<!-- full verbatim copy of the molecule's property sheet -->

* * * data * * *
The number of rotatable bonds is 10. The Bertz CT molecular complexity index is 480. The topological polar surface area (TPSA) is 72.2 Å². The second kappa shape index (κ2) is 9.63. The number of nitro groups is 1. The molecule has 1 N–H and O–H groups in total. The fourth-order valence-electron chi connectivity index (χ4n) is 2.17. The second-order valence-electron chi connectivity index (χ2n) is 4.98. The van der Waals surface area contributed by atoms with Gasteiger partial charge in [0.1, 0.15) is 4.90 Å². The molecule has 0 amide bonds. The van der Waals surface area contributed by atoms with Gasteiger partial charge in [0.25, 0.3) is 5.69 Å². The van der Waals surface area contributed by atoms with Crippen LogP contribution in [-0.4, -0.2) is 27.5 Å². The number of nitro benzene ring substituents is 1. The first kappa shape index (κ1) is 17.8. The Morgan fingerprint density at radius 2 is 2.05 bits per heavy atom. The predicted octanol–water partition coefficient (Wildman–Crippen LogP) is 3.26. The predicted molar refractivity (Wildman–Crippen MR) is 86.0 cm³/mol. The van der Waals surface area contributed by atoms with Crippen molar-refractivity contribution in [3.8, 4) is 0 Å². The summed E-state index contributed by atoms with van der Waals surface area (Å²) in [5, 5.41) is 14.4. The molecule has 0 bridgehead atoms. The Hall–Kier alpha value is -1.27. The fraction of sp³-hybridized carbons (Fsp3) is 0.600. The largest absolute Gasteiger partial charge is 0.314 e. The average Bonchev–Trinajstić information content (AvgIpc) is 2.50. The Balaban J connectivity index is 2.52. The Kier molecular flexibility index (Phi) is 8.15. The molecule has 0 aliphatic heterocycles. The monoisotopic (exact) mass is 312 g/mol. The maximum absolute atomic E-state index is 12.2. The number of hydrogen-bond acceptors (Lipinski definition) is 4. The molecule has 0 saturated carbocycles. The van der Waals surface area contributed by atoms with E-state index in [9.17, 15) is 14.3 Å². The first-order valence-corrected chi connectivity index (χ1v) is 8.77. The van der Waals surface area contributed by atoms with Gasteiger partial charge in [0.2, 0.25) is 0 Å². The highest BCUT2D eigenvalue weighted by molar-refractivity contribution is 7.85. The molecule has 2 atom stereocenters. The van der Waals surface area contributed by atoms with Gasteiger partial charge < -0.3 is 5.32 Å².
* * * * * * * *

The number of rotatable bonds is 10. The Bertz CT molecular complexity index is 480. The topological polar surface area (TPSA) is 72.2 Å². The second kappa shape index (κ2) is 9.63. The number of nitro groups is 1. The molecule has 1 N–H and O–H groups in total. The fourth-order valence-electron chi connectivity index (χ4n) is 2.17. The second-order valence-electron chi connectivity index (χ2n) is 4.98. The van der Waals surface area contributed by atoms with Gasteiger partial charge in [0.1, 0.15) is 4.90 Å². The molecule has 0 amide bonds. The van der Waals surface area contributed by atoms with Gasteiger partial charge in [0.25, 0.3) is 5.69 Å². The van der Waals surface area contributed by atoms with Crippen LogP contribution in [-0.4, -0.2) is 27.5 Å². The number of nitro benzene ring substituents is 1. The first kappa shape index (κ1) is 17.8. The Morgan fingerprint density at radius 2 is 2.05 bits per heavy atom. The predicted octanol–water partition coefficient (Wildman–Crippen LogP) is 3.26. The predicted molar refractivity (Wildman–Crippen MR) is 86.0 cm³/mol. The van der Waals surface area contributed by atoms with Crippen molar-refractivity contribution in [3.8, 4) is 0 Å². The summed E-state index contributed by atoms with van der Waals surface area (Å²) in [5, 5.41) is 14.4. The molecule has 0 bridgehead atoms. The Hall–Kier alpha value is -1.27. The fraction of sp³-hybridized carbons (Fsp3) is 0.600. The largest absolute Gasteiger partial charge is 0.314 e. The average Bonchev–Trinajstić information content (AvgIpc) is 2.50. The Balaban J connectivity index is 2.52. The Kier molecular flexibility index (Phi) is 8.15. The molecule has 0 aliphatic heterocycles. The monoisotopic (exact) mass is 312 g/mol. The maximum absolute atomic E-state index is 12.2. The number of hydrogen-bond acceptors (Lipinski definition) is 4. The molecule has 0 saturated carbocycles. The van der Waals surface area contributed by atoms with E-state index in [9.17, 15) is 14.3 Å². The first-order valence-corrected chi connectivity index (χ1v) is 8.77. The van der Waals surface area contributed by atoms with Gasteiger partial charge in [0.2, 0.25) is 0 Å². The highest BCUT2D eigenvalue weighted by molar-refractivity contribution is 7.85. The molecule has 2 atom stereocenters. The van der Waals surface area contributed by atoms with Gasteiger partial charge < -0.3 is 5.32 Å².